Scroll down the page for videos that describe a personal story about how the apps can be useful.

“The PTSD Coach app can help you learn about and manage symptoms that commonly occur after trauma. Features include:

  • Reliable information on PTSD and treatments that work.
  • Tools for screening and tracking your symptoms.
  • Convenient, easy-to-use skills to help you handle stress symptoms.
  • Direct links to support and help.
  • Always with you when you need it.”




“The Breath2Relax App:

  • The app teaches and encourages diaphragmatic breathing exercises. These deep breathing exercises can help people refocus and relax when anxiety spikes easing tension by stimulating the “relaxation response.”  
  • Breathing exercises have been documented to decrease the body’s “fight-or-flight” stress response and help stabilize moods, control anger and manage anxiety.
  • Video-based instruction in Breathe2Relax explains the body’s reaction to stress and shows proper breathing exercises. Users can customize the application with their own music and images to further enhance the experience. “



“The T2 Mood Tracker:

  • T2 Mood Tracker is a mobile application that allows users to self-monitor, track and reference their emotional experience over a period of days, weeks and months using a visual analogue rating scale.
  • Users can self-monitor emotional experiences associated with common deployment-related behavioral health issues like post-traumatic stress, brain injury, life stress, depression and anxiety. Additional rating can also be added. With each self-rating, notes on environmental influences on emotional experiences can be added. Self-monitoring results can be a self-help tool or they can be shared with a therapist or health care professional, providing a record of the patient’s emotional experience over a selected time frame.”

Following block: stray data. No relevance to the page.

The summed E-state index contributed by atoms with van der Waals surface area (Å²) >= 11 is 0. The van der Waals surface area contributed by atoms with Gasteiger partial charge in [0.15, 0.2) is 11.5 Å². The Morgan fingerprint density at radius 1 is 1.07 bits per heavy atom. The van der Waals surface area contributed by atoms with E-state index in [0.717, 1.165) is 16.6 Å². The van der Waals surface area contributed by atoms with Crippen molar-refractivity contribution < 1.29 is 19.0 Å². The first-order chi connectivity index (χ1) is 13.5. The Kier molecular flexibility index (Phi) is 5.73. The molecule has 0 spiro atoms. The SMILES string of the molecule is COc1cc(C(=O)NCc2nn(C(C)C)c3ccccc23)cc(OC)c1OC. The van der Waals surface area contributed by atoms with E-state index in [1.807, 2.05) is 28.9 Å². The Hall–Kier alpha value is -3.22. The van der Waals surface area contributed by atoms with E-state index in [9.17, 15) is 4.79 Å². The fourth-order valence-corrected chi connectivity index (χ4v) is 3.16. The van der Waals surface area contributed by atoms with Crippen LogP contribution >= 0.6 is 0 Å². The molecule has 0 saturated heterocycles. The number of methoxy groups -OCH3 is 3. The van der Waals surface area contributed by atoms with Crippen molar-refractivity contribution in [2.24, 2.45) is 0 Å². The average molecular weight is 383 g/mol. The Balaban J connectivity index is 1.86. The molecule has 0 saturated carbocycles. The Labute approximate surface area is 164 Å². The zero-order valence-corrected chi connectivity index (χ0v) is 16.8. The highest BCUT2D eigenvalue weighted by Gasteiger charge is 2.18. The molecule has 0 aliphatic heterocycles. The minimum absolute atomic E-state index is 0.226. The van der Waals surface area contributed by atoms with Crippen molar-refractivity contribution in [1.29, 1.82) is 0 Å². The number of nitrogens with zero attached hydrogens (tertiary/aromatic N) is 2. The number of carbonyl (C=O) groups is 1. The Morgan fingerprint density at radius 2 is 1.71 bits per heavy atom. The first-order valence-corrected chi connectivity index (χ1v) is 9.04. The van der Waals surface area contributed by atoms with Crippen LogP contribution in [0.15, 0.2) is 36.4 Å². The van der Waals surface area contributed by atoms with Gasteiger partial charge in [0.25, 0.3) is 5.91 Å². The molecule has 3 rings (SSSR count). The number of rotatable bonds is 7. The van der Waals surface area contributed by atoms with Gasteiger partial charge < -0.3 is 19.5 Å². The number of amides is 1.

Here are three videos The Battle at Home, Apps That Heal and Apps Designed To Help Psychological Health For Wounded Warriors . The videos tell the story of one family experiencing the consequences of PTSD after return from active duty. They describe benefits of the new technology as part of a program to help manage and heal from trauma.

If you can’t see the videos, click on their titles above to view them on YouTube.

If you want to learn more about these issues, please visit my website to see information I have written about PTSD (Post-Traumatic Stress Disorder); Adult Survivors of Abuse, Assault, Trauma; Depression and Anxiety; and EMDR (Eye Movement Desensitization and Reprocessing).




Shari Cohn, LCSW, CSAT is a Certified Sex Addiction Therapist providing
Sex Therapy, Sex Addiction Therapy and Psychotherapy
to the Madison, Wisconsin area for over twenty years.

Shari specializes in counseling sex and porn addicts, partners of sex addicts,
abuse and trauma survivors, ptsd and sexual problems.

“Reclaiming Sexuality…Reclaiming Your Life…One Step At A Time”

Visit Shari’s Website and Blog

Call Shari at 608-237-8000 x 109